To deal with either one, young people need specific skills. To manage conflict, many kids can utilize skills that adults have taught them along the way, such as how to disagree without arguing. To manage the power imbalances and intentional, patterned cruelty that marks bullying behavior, however, kids need the help of caring adults who understand and know how to bring an end to bullying dynamics. Even the most confident, well-liked, assertive young person struggles to stop bullying behavior without the assistance of a knowledgeable adult.

Next up is The 8 Keys to End Bullying Activity Program. Please tell us more.


The 8 Keys to End Bullying Activity Program is designed to teach elementary and middle school aged kids the specific skills they need to cope with conflict and deal with bullying. Featuring specifics for how to recognize bullying in all of its forms (physical, verbal, relational and online), how to respond effectively to unwanted aggression, how to enjoy technology and social media without becoming a victim of cyberbullying, and how to connect with genuine, supportive peers, the 8 Keys to End Bullying Activity Book uses real-life situations, games and engaging activities to build life-long skills.

Your next book is Friendship and Other Weapons. How can friendship be used as a weapon?


Friendship & Other Weapons focuses on relational aggression—a type of bullying in which young people use their friendship (or the threat of withdrawing their friendship) as a weapon against one another. Some of the most common ways that kids use friendship as a weapon is by gossiping, spreading cruel rumors (both online and in person), giving the silent treatment, and purposefully excluding others. Friendship and Other Weapons teaches young people how to recognize these under-the-radar bullying behaviors that are not as easy for adults to spot and cultivate more genuine, supportive, nurturing friendships with peers.

Fourth on your list is My Secret Bully by Trudy Ludwig. Monica is a target of relational aggression. Why is this also considered bullying?


My Secret Bully is a fantastic book that shines a light on the dynamics of relational aggression that so many young people experience but don’t know how to articulate or explain. Trudy Ludwig does a brilliant job of bringing to life this painful side of friendship and giving young people a roadmap for how to overcome its hurt and confusion.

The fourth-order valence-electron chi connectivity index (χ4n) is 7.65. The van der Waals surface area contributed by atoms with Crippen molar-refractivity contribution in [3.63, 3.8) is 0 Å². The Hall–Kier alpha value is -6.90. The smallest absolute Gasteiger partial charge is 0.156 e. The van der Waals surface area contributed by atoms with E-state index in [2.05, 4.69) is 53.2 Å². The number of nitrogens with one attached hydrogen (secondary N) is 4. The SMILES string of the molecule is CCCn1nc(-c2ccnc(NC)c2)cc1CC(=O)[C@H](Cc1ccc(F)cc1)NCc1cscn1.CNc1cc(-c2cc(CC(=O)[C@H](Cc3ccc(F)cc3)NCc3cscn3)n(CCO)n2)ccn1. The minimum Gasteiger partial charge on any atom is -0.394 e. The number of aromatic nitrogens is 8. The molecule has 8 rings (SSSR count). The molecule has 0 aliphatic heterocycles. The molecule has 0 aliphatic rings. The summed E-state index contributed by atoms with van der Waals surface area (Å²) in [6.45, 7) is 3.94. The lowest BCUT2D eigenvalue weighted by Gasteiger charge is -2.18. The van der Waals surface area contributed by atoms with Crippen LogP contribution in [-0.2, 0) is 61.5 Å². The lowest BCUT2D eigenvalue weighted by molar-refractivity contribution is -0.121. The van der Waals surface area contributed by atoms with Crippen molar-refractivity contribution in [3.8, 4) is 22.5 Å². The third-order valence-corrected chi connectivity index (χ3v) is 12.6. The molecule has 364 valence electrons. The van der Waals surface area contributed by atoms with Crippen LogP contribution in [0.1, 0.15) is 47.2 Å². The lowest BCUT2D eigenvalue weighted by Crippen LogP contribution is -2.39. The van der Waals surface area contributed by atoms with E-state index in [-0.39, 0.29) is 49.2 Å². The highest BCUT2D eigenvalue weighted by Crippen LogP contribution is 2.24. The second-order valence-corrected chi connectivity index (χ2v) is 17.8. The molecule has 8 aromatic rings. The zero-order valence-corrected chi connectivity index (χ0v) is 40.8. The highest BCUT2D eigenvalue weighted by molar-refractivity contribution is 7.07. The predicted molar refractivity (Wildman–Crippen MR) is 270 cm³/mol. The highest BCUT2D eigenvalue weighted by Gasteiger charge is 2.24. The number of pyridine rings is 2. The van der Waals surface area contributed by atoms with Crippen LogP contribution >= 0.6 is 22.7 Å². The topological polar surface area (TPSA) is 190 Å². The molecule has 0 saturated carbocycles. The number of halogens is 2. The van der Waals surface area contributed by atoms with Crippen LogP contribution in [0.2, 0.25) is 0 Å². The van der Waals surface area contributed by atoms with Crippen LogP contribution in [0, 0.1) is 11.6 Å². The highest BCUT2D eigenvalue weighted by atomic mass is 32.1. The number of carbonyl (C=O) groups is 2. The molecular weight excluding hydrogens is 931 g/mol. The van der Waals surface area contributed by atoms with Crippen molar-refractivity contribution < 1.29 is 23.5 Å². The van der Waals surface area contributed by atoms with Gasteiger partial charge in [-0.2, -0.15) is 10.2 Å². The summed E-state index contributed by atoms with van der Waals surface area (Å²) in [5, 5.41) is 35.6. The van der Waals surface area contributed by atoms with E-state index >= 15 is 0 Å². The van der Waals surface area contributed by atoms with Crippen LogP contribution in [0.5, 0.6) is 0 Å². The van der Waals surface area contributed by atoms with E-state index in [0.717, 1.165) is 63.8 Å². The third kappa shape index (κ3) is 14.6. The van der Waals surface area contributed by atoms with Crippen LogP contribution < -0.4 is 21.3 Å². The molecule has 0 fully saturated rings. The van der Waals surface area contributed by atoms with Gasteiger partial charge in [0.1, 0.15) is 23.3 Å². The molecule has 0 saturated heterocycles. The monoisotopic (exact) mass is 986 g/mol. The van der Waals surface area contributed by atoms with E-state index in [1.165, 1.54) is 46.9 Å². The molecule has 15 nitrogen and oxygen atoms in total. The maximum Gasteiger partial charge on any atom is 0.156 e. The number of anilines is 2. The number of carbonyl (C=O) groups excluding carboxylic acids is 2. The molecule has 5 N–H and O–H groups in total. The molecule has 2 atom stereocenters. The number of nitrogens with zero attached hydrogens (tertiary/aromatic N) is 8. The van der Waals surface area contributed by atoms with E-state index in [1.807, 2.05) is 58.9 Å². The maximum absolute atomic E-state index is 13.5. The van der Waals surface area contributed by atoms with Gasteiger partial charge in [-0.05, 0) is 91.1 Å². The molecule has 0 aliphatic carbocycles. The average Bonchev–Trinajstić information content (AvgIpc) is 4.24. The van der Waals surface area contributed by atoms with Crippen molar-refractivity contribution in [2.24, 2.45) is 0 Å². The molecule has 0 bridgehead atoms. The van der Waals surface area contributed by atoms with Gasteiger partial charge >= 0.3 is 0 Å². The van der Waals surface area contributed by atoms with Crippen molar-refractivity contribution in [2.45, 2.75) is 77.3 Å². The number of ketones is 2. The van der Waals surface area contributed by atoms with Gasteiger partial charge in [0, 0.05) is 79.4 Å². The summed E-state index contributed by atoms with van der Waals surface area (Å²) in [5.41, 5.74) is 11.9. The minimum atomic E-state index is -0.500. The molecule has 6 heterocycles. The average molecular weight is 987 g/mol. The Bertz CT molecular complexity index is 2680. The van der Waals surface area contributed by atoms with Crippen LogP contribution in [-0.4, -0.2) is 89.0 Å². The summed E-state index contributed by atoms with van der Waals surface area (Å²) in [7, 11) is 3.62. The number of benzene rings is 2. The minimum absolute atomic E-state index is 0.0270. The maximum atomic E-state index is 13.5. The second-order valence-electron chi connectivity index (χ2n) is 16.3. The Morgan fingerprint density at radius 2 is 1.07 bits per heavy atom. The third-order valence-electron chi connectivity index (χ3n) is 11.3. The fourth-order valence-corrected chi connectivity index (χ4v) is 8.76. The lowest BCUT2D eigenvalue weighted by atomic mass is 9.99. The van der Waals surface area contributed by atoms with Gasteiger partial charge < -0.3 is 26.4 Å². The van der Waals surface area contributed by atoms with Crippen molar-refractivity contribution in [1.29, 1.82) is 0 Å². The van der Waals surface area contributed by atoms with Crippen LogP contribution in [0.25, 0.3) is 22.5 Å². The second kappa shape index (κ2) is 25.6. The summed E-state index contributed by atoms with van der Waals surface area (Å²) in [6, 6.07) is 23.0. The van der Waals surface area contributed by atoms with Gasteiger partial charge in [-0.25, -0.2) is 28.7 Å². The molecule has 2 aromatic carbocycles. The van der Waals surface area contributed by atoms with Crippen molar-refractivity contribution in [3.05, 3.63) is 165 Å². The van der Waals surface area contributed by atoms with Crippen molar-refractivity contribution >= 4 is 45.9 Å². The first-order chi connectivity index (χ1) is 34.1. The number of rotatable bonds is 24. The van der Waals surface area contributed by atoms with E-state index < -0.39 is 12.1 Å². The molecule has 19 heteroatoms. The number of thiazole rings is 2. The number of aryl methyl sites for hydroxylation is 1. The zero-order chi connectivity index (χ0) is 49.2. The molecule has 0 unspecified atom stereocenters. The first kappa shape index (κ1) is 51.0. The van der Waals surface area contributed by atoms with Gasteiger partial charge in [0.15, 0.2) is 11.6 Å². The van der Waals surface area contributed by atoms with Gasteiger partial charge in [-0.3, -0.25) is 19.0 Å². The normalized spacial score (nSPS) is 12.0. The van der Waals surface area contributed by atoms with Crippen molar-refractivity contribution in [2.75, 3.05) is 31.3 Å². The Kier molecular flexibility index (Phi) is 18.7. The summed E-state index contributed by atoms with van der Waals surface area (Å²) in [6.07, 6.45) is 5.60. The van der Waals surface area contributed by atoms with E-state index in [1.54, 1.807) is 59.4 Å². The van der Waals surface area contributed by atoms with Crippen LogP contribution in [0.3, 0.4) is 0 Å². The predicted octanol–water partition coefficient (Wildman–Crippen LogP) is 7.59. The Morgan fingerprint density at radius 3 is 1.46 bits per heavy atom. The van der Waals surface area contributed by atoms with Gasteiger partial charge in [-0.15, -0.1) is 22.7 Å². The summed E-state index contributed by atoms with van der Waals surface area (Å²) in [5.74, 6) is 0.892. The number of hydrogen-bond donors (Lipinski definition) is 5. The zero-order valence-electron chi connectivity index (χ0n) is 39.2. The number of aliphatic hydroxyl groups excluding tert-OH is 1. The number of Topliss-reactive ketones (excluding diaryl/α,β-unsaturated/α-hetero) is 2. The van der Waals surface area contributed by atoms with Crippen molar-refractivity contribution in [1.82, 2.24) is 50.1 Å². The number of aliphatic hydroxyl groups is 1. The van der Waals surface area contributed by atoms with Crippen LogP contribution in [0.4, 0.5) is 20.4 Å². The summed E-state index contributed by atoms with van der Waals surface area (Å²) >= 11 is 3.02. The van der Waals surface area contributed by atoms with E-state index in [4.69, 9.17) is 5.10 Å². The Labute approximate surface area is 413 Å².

Last up is Sticks and Stones: Defeating the Culture of Bullying and Rediscovering the Power of Character and Empathy by Emily Bazelon. Do you agree with the book that there is a culture of bullying?


Bullying is a darker side of human nature—an instinct to gain social power at the expense of others. The bad news is, in certain cultures, bullying behavior thrives. The good news is, we know what it takes to create cultures of kindness, compassion, collaboration and inclusion in which bullying behavior will fail to ever take root.

What are you working on right now?

I just published my 7th book, called Parenting the Challenging Child: The 4-Step Way to Turn Problem Situations into Learning Opportunities. This book teaches parents and caregivers how to improve relationships with their child(ren), better understand what is happening in a young person’s brain during periods of stress and conflict and use a step-by-step process to respond to children in ways that interrupt the dynamics of conflict.

Where can our readers discover more of your work or interact with you?

I hope they’ll find me through my website (www.signewhitson.com), on Facebook, or on Twitter @SigneWhitson. My books are available on amazon.com and through the LSCI Institute (www.lsci.org)